By Dave Andrusko
Two of my sisters are nurses, one is still active in an ER, and I sure wish they would have told me about Figure 1, an image-sharing app for medical staff. (I assume they didn’t/couldn’t for professional reasons. Still….)
In Monday’s edition of the Daily Mail, there is this heart-warming times ten photo of a tiny preemie’s little hand reaching out to touch the wrist of her nurse.
Reporter Anna Hodgekiss tells us
Born at just 26 weeks, this tiny girl weighed less than 1 lb and was admitted to a neonatal intensive care unit at a hospital in the U.S.. Her hand was only around 2cm from little finger to thumb.
Hodgekiss explains that the photo was taken before the U.S. hospital changed its rules to require staff to wear gloves during routine care.
“In the UK, she writes, “neonatal staff don’t have to wear gloves as skin contact is so beneficial. Research has shown that from birth, touch is crucial to a child’s physical and psychological development.”
The remainder of her story provides academic evidence that supports the incredible importance not only to preemies of skin-to-skin contact but to all newborns. For example, with respect to mothers and their babies, this contact is
- “Thought to stimulate production of prolactin, the milk- stimulating hormone, and oxytocin, the ‘cuddle hormone.’”
- “Incredibly, premature babies given skin-to-skin contact showed the benefits 20 years later, says a Colombian study that followed more than 250 babies. The researchers, writing in the U.S. journal Pediatrics in December, reported these children had reduced hyperactivity, reduced school absenteeism, were less aggressive and more socially able than a control group.”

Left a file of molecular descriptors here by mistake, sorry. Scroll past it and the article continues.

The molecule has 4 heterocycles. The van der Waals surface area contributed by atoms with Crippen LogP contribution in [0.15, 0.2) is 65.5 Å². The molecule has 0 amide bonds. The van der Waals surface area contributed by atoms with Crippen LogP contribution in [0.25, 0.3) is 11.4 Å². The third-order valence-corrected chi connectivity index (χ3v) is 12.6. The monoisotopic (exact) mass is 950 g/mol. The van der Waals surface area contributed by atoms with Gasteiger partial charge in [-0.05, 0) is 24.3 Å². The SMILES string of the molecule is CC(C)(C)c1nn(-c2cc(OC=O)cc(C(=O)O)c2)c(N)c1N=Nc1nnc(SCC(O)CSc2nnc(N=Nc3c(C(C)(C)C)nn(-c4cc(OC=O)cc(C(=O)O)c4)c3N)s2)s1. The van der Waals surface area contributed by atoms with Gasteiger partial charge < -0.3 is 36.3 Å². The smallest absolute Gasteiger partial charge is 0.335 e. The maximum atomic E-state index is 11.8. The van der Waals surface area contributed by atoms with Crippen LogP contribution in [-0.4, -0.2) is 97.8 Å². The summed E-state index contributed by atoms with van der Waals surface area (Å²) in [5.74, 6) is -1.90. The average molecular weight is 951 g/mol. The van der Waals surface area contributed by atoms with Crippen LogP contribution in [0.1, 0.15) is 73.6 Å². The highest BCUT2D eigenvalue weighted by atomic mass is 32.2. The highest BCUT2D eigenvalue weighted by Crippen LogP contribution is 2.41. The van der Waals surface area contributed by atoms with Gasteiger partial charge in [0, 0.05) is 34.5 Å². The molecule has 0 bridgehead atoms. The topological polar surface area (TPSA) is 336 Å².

The story ends beautifully. Kate Pinney, a midwifery manager, explained, “For premature babies, skin contact is more important, as they need more help to thrive.”
“As for the baby here ‘responding’ to the nurse’s touch, it is likely she actually did,” Hodgekiss writes. “Babies crave close contact because they need to recreate conditions experienced before birth, says Professor Craig Jackson, a psychologist at Birmingham City University.
What about the preemie?
The good news is that the tiny baby in this picture is now a ‘happy, healthy, 14 lb nine-month-old’, the nurse says. ‘Premature babies are the definition of a miracle. I have the best job ever.’
It’s just a wonderful story. If ever a picture was worth a thousand words, this is it.